Kids who get regularly yelled at tend to have low self-esteem and develop depression

Raising a child is like walking in a park- a jurassic park! Although they are one of the most adorable creatures to walk this planet, children often leave adults frustrated- especially their parents.

It is not uncommon for parents to lose patience with their children. And most parents admit that they tend to yell at their kids when they’re about to lose their composure. But although it is normal to see parents yelling at their children when they are misbehaving, science says it is doing more harm than good to your kids.

According to a study published in year 2014, The Journal of Child Development, yelling to your children has an effect to them which is similar to physical punishment. Children who received regular shouting from their parents tend to have lower self-esteem and higher rates of depression, anxiety, and stress.

Dr. Laura Markham, founder of Aha! Parenting and author of Peaceful Parent, says that regularly yelling at your children is only preparing you for more shouting matches with them once they bloomed in their teenage years.

“The power parents hold over young kids is absolute. To them, their folks are humans twice their size who provide things they need to live: Food, shelter, love — Nick Jr. When that person they trust implicitly frightens them, it rocks their sense of security. And yes, it’s truly frightening for a child. “ Dr. Markham said, explaining how children perceive their parents.

According to Dr. Markham, whenever parents yell at their kids, they are changing how their brains work.  “Let’s say during a soothing experience [the brain’s] neurotransmitters respond by sending out soothing biochemicals that we’re safe. That’s when a child is building neural pathways to calm down.” Dr. Markham explained.

Hence, when parents yell at their children, they are sending signals to their brains that they are in danger.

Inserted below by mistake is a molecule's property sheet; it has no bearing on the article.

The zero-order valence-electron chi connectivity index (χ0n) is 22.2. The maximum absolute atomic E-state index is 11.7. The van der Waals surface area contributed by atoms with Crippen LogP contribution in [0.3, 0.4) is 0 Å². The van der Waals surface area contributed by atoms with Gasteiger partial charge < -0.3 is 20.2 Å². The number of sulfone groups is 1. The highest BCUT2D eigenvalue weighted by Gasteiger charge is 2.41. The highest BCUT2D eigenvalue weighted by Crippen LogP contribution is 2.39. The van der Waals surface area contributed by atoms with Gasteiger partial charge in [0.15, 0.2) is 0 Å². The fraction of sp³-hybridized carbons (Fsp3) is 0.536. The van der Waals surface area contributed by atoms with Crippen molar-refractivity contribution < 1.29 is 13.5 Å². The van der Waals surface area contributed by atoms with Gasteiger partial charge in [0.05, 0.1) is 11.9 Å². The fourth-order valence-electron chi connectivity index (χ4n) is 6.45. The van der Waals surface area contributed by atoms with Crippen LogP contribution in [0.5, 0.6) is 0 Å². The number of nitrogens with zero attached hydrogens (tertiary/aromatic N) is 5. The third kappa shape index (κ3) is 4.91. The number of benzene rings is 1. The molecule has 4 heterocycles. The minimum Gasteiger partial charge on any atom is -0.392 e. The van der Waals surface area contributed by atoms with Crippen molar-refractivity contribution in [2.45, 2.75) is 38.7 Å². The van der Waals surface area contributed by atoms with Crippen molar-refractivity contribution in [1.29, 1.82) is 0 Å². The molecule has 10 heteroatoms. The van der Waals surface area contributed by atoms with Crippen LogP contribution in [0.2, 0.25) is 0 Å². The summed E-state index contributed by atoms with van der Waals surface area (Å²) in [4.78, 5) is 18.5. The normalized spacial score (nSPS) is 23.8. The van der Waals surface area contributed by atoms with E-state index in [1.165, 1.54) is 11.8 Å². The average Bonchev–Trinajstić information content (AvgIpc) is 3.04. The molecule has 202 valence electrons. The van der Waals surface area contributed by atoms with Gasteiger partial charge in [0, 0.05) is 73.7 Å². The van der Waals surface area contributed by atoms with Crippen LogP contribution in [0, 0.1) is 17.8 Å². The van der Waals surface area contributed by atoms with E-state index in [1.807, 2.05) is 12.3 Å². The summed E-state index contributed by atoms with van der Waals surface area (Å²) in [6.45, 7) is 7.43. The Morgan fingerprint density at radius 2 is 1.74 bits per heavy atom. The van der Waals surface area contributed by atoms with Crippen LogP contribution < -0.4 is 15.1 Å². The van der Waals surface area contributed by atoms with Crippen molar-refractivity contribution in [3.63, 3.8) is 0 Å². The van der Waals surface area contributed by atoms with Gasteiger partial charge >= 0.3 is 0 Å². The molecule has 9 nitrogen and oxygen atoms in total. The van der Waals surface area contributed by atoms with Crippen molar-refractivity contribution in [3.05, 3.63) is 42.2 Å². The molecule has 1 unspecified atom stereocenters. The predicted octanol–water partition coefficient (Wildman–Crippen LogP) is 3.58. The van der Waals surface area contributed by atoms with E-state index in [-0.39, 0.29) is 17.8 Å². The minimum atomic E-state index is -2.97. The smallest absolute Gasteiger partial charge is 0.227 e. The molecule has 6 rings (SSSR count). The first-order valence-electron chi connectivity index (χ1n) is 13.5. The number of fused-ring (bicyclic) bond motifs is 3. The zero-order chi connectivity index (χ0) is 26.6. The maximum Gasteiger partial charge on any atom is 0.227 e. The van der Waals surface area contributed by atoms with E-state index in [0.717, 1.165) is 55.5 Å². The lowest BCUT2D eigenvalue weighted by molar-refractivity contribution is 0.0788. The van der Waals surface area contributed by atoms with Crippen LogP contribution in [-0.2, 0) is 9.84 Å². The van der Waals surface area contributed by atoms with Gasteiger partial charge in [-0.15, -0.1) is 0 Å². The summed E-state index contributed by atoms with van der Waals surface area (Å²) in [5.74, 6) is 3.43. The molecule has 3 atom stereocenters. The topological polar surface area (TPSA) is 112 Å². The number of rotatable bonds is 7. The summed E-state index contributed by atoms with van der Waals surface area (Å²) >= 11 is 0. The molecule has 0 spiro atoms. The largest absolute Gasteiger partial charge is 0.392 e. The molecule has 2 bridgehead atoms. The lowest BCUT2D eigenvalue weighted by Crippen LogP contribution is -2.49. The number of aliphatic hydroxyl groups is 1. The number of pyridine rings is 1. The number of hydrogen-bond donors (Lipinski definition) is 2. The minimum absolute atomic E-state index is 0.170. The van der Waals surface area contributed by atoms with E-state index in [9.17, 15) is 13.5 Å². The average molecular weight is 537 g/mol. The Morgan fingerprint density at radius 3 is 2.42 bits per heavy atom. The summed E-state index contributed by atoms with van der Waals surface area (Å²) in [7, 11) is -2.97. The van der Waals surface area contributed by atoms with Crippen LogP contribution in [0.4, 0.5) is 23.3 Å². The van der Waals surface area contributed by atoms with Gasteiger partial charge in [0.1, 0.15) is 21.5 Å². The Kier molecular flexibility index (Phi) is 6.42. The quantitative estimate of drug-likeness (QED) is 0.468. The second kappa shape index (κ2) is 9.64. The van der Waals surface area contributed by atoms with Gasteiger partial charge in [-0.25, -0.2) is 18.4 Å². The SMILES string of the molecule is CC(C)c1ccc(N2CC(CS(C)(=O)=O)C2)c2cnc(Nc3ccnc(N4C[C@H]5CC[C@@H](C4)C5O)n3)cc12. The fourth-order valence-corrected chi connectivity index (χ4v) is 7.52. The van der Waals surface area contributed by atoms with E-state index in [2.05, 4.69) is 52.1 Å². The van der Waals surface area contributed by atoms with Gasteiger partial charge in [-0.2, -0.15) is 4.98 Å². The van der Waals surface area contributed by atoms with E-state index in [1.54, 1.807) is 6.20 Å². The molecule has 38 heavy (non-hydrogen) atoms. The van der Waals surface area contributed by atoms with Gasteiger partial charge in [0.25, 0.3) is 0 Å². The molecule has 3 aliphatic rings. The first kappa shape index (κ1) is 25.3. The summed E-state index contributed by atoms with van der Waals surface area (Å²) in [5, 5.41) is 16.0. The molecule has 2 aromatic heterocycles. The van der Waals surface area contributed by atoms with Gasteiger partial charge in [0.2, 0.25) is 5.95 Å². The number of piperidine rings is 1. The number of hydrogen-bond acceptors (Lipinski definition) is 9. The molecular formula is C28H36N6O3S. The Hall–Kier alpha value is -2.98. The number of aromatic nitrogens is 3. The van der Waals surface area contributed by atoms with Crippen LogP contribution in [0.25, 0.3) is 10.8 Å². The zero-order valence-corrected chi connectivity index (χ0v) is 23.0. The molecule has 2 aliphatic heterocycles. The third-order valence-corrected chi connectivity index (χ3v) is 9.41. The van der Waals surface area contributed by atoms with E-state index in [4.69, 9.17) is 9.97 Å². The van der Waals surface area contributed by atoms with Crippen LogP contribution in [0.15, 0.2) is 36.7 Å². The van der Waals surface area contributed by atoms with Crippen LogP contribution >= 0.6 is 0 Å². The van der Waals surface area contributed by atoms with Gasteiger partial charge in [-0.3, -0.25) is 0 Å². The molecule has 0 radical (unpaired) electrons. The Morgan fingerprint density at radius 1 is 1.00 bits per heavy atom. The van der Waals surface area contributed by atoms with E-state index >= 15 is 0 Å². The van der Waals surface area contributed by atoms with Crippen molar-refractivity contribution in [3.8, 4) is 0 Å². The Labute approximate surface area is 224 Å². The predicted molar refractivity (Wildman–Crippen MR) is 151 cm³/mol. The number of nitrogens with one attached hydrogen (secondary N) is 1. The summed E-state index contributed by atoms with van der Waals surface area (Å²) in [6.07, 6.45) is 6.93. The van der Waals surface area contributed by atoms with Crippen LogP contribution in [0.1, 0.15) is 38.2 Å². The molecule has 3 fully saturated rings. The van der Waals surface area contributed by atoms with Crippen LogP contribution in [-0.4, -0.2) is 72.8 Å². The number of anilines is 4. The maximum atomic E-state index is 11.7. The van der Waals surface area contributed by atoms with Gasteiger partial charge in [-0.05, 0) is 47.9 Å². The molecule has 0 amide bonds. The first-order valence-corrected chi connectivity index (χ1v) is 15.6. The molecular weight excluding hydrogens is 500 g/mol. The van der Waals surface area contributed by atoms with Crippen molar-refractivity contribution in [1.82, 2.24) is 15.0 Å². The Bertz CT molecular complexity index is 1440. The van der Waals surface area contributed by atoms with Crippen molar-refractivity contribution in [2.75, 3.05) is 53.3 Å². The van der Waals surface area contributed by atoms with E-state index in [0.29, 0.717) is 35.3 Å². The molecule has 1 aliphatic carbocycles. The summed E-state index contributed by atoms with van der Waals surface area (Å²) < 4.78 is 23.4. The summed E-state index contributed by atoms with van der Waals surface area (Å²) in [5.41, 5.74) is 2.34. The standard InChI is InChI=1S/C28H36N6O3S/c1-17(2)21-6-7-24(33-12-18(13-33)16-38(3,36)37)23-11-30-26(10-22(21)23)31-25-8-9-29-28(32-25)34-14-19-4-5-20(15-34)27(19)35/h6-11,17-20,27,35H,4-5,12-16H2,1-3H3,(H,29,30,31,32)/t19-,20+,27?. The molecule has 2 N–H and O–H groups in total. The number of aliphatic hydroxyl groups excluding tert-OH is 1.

“The kid releases biochemicals that say fight, flight, or freeze. They may hit you. They may run away. Or they freeze and look like a deer in headlights. None of those are good for brain formation.” Thus, if a child will receive regular yelling, the ‘fight, flight, or freeze’ reaction will be ingrained in their personality.

Just like how adults hate to be shouted at, kids do not react positively to their parents who constantly raise their voice at them. “When parents yell, kids acquiesce on the outside, but the child isn’t more open to your influence, they’re less,” Dr. Markham added, explaining that shouting will only discourage your child from listening to you.

If yelling at your children is not the right way of disciplining them, then what should you do? According to a study, engaging in a calm conversation with children is more effective than shouting at them.

In her research, Dr. Markham says that it is better for Parents to incorporate humor in disciplining their children. “If the parent responds with a sense of humor, you still maintain your authority and keep them connected to you.”

However, Dr. Markham clarified that there are times when it is advisable to raise your voice to your kids. “When you have kids hitting each other, like siblings, or there’s real danger.“ The esteemed doctor added. “These are instances when shocking them works, but she points out that once you get a kid’s attention, modulate your voice.”

 In simple words, parents should yell to get their attention and warn their children, but they need to regulate their voice in explaining what they did wrong.

No matter how mischievous children tend to be, we must keep in mind that they are still children. They have no grasp about the consequences of their actions. They lack the emotional maturity to be treated like an adult.

Also, in the long run, your child will forget what you yelled them for, but they will never forget the times you raised your voice at them and made them feel insecure.

That being said, parenting sure is the hardest job in the world, but it is also one of the most fulfilling. Though there are no perfect parents, each day is an opportunity to learn how to improve and be a better parent. At the end of the day, children are not conscious about their actions, but adults are.

Let us not allow our emotions take the better of us. After all, we may not have full control over our kids, but we do have full authority over our emotions and reactions. Show your kids that you can handle even the most frustrating situation, and they will surely be able to emulate your positive actions!

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